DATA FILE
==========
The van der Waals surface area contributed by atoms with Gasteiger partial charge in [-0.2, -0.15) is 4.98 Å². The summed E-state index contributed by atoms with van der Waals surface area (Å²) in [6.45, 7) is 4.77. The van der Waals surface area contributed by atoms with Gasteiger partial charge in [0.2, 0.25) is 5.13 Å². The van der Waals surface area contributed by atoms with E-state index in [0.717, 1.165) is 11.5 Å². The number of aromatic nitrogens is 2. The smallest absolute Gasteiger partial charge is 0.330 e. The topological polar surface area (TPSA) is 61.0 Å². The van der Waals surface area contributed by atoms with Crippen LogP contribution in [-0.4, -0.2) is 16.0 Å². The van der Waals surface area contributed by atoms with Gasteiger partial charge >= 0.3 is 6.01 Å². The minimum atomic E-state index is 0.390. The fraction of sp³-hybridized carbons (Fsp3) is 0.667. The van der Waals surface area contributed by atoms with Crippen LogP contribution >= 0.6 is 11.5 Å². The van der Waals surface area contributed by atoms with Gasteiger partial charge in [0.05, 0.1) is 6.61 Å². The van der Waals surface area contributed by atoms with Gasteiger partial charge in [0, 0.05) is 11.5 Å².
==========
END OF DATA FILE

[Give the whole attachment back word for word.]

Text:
The van der Waals surface area contributed by atoms with Gasteiger partial charge in [-0.2, -0.15) is 4.98 Å². The summed E-state index contributed by atoms with van der Waals surface area (Å²) in [6.45, 7) is 4.77. The van der Waals surface area contributed by atoms with Gasteiger partial charge in [0.2, 0.25) is 5.13 Å². The van der Waals surface area contributed by atoms with E-state index in [0.717, 1.165) is 11.5 Å². The number of aromatic nitrogens is 2. The smallest absolute Gasteiger partial charge is 0.330 e. The topological polar surface area (TPSA) is 61.0 Å². The van der Waals surface area contributed by atoms with Crippen LogP contribution in [-0.4, -0.2) is 16.0 Å². The van der Waals surface area contributed by atoms with Gasteiger partial charge >= 0.3 is 6.01 Å². The minimum atomic E-state index is 0.390. The fraction of sp³-hybridized carbons (Fsp3) is 0.667. The van der Waals surface area contributed by atoms with Crippen LogP contribution >= 0.6 is 11.5 Å². The van der Waals surface area contributed by atoms with Gasteiger partial charge in [0.05, 0.1) is 6.61 Å². The van der Waals surface area contributed by atoms with Gasteiger partial charge in [0, 0.05) is 11.5 Å².